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Everything Is Living According To Zen
Everything alive has a strong innate tendency to preserve its...

There Is No Mortal Who Is Purely Moral
By nature man should be either good or bad; or he should be g...

Enlightened Consciousness Is Not An Intellectual Insight
Enlightened Consciousness is not a bare intellectual insight,...

The Great Person And Small Person
For these reasons Zen proposes to call man Buddha-natured or ...

The Buddha Of Mercy
Milton says: "Virtue may be assailed, but never hurt; Sur...

Difficulties Are No Match For The Optimist
How can we suppose that we, the children of Buddha, are put a...

Three Important Elements Of Zen
To understand how Zen developed during some four hundred year...

Life Change And Hope
The doctrine of Transcience never drives us to the pessimisti...

The Manliness Of The Zen Monk And Of The Samurai
Thirdly, both the Zen monk and the Samurai were distinguished...

Zazen And The Forgetting Of Self
Zazen is a most effectual means of destroying selfishness, th...

Epicureanism And Life
There are a good many people always buoyant in spirit and mir...

Buddha Is Unnamable
Give a definite name to Deity, He would be no more than what ...

Zen In The Dark Age
The latter half of the Ashikaga period was the age of arms an...

Real Self
If there be no individual soul either in mind or body, where ...

The Usual Explanation Of The Canon
An eminent Chinese Buddhist scholar, well known as Ten Dai Da...

Personalism Of B P Bowne
B. P. Bowne says: They (phenomena) are not phantoms or illus...

Buddha Dwelling In The Individual Mind
Enlightened Consciousness in the individual mind acquires for...

The Parable Of A Drunkard
Now the question arises, If all human beings are endowed with...

Nature Is The Mother Of All Things
Furthermore, man has come into existence out of Nature. He i...

The Method Of Instruction Adopted By Zen Masters
Thus far we have described the doctrine of Zen inculcated by ...




An Illusion Concerning Appearance And Reality








To get Enlightened we must next dispel an illusion respecting
appearance and reality. According. to certain religionists, all the
phenomena of the universe are to succumb to change. Worldly things
one and all are evanescent. They are nought in the long run.
Snowcapped mountains may sink into the bottom of the deep, while the
sands in the fathomless ocean may soar into the azure sky at some
time or other. Blooming flowers are destined to fade and to bloom
again in the next year. So destined are growing trees, rising
generations, prospering nations, glowing suns, moons, and stars.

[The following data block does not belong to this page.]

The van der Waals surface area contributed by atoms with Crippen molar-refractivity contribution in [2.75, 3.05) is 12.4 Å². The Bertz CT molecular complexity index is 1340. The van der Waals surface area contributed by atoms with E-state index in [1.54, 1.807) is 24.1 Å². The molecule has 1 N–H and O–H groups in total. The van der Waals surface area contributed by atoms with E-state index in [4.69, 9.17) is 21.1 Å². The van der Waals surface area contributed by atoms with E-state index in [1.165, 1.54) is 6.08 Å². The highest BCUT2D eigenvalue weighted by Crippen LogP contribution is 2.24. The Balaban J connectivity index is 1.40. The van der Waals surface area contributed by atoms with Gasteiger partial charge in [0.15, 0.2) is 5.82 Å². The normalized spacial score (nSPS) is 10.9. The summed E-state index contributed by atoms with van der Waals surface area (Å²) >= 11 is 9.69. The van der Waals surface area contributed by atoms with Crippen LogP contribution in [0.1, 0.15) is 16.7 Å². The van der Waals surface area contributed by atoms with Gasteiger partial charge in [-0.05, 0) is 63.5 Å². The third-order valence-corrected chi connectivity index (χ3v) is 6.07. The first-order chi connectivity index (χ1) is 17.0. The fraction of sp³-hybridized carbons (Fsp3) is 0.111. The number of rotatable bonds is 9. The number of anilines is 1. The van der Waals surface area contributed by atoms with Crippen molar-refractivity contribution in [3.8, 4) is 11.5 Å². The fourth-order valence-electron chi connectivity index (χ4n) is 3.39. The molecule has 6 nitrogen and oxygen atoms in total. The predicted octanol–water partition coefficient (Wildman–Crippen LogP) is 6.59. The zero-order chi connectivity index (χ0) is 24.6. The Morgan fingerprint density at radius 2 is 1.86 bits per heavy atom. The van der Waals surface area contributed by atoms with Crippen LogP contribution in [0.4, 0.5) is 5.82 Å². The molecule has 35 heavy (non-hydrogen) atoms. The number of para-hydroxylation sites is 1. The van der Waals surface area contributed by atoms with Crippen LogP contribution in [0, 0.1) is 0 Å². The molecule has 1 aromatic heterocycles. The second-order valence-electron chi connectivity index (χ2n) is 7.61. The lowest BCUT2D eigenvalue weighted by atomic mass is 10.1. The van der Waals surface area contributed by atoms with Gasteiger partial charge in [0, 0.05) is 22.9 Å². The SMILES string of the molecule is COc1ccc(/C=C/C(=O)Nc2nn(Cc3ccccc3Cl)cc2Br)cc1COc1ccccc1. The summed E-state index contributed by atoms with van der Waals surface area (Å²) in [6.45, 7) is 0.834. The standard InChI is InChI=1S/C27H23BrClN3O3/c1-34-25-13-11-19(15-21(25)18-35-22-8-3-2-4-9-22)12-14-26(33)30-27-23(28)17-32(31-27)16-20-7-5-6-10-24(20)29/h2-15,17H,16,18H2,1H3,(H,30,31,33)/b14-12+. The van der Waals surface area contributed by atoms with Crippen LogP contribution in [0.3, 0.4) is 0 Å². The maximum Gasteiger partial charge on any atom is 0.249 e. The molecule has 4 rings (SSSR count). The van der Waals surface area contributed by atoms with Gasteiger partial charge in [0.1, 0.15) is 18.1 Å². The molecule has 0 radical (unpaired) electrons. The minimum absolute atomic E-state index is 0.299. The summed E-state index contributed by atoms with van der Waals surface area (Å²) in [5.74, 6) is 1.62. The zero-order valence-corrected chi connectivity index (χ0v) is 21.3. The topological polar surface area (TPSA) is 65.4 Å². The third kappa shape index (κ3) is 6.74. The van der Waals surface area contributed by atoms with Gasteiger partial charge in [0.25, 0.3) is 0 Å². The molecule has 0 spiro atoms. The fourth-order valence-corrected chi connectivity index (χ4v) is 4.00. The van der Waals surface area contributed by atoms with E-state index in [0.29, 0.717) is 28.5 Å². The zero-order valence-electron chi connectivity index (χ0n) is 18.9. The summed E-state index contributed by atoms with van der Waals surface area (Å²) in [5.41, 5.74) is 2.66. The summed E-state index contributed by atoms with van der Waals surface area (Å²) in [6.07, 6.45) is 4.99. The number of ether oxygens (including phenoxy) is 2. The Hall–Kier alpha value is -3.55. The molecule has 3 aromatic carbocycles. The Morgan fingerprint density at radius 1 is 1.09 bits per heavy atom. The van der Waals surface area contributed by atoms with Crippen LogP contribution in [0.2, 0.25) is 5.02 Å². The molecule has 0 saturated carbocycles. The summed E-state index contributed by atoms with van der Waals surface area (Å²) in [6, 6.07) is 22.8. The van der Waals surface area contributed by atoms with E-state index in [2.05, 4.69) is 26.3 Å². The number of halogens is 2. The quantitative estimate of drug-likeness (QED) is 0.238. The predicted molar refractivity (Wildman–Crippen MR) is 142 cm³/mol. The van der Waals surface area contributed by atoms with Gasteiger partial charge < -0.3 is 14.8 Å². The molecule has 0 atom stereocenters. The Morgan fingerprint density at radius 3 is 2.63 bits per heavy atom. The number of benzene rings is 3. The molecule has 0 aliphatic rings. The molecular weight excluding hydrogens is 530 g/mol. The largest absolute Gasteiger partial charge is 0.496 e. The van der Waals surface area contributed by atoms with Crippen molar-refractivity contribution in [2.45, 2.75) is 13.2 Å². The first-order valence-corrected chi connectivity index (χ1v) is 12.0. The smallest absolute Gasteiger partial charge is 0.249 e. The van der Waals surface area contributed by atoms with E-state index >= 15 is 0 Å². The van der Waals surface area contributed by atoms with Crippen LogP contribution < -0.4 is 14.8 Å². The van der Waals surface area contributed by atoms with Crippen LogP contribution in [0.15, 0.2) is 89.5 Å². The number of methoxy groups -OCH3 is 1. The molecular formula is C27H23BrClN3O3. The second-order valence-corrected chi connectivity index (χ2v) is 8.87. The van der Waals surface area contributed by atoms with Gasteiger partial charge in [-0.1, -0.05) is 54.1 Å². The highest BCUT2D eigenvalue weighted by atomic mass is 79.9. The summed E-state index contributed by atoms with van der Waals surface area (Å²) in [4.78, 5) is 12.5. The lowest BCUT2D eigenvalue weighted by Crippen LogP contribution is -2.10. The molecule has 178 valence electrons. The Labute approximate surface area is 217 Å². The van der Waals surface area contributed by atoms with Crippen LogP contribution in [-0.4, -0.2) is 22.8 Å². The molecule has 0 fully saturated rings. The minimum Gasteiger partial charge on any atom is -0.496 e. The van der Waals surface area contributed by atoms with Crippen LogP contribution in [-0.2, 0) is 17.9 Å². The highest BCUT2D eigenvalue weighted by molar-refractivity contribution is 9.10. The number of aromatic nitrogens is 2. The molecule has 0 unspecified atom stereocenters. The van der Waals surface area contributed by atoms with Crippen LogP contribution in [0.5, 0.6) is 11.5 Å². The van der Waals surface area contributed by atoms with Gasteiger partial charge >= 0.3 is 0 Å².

This, they would say, is only the case with phenomena or appearances,
but not with reality. Growth and decay, birth and death, rise and
fall, all these are the ebb and flow of appearances in the ocean of
reality, which is always the same. Flowers may fade and be reduced
to dust, yet out of that dust come flowers. Trees may die out, yet
they are reproduced somewhere else. The time may come when the earth
will become a dead sphere quite unsuitable for human habitation, and
the whole of mankind will perish; yet who knows that whether another
earth may not be produced as man's home? The sun might have its
beginning and end, stars, moons, theirs as well; yet an infinite
universe would have no beginning nor end.

Again, they say, mutation is of the world of sense or phenomenal
appearances, but not of reality. The former are the phases of the
latter shown to our senses. Accordingly they are always limited and
modified by our senses, just as images are always limited and
modified by the mirror in which they are reflected. On this account
appearances are subject to limitations, while reality is limitless.
And it follows that the former are imperfect, while the latter is
perfect; that the former is transient, while the latter is eternal;
that the former is relative, while the latter is absolute; that the
former is worldly, while the latter is holy; that the former is
knowable, while the latter is unknowable.

These considerations naturally lead us to an assertion that the world
of appearances is valueless, as it is limited, short-lived,
imperfect, painful, sinful, hopeless, and miserable; while the realm
of reality is to be aspired for, as it is eternal, perfect,
comfortable, full of hope, joy, and peace-hence the eternal divorce
of appearance and reality. Such a view of life tends to make one
minimize the value of man, to neglect the present existence, and to
yearn after the future.

Some religionists tell us that we men are helpless, sinful, hopeless,
and miserable creatures. Worldly riches, temporal honours, and
social positions-nay, even sublimities and beauties of the present
existence, are to be ignored and despised. We have no need of caring
for those things that pass away in a twinkling moment. We must
prepare for the future life which is eternal. We must accumulate
wealth for that existence. We must endeavour to hold rank in it. We
must aspire for the sublimity and beauty and glory of that realm.






Next: Where Does The Root Of The Illusion Lie?

Previous: Idealistic Scepticism Concerning Religion And Morality



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